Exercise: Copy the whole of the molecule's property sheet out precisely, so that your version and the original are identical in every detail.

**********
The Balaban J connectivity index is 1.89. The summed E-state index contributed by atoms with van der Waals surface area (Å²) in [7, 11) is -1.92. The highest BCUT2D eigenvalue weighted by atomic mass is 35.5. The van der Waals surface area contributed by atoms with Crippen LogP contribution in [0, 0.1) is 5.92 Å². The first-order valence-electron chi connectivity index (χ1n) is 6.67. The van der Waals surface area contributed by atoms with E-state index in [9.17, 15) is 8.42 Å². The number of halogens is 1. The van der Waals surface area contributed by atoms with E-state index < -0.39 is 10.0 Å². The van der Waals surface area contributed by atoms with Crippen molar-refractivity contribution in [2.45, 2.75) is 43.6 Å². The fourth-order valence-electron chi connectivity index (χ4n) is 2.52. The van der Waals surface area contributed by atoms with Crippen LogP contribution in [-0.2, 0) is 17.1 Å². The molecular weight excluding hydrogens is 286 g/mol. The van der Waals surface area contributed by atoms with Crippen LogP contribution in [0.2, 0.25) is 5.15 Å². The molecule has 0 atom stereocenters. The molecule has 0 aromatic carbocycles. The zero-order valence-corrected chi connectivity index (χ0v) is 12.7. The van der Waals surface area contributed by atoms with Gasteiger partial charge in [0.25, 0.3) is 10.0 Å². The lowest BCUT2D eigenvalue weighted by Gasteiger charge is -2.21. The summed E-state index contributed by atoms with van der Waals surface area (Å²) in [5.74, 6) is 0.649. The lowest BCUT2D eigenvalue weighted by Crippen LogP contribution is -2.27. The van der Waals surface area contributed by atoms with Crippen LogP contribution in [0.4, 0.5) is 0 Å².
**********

The Balaban J connectivity index is 1.89. The summed E-state index contributed by atoms with van der Waals surface area (Å²) in [7, 11) is -1.92. The highest BCUT2D eigenvalue weighted by atomic mass is 35.5. The van der Waals surface area contributed by atoms with Crippen LogP contribution in [0, 0.1) is 5.92 Å². The first-order valence-electron chi connectivity index (χ1n) is 6.67. The van der Waals surface area contributed by atoms with E-state index in [9.17, 15) is 8.42 Å². The number of halogens is 1. The van der Waals surface area contributed by atoms with E-state index < -0.39 is 10.0 Å². The van der Waals surface area contributed by atoms with Crippen molar-refractivity contribution in [2.45, 2.75) is 43.6 Å². The fourth-order valence-electron chi connectivity index (χ4n) is 2.52. The van der Waals surface area contributed by atoms with Crippen LogP contribution in [-0.2, 0) is 17.1 Å². The molecular weight excluding hydrogens is 286 g/mol. The van der Waals surface area contributed by atoms with Crippen LogP contribution in [0.2, 0.25) is 5.15 Å². The molecule has 0 atom stereocenters. The molecule has 0 aromatic carbocycles. The zero-order valence-corrected chi connectivity index (χ0v) is 12.7. The van der Waals surface area contributed by atoms with Gasteiger partial charge in [0.25, 0.3) is 10.0 Å². The lowest BCUT2D eigenvalue weighted by Gasteiger charge is -2.21. The summed E-state index contributed by atoms with van der Waals surface area (Å²) in [5.74, 6) is 0.649. The lowest BCUT2D eigenvalue weighted by Crippen LogP contribution is -2.27. The van der Waals surface area contributed by atoms with Crippen LogP contribution in [0.4, 0.5) is 0 Å².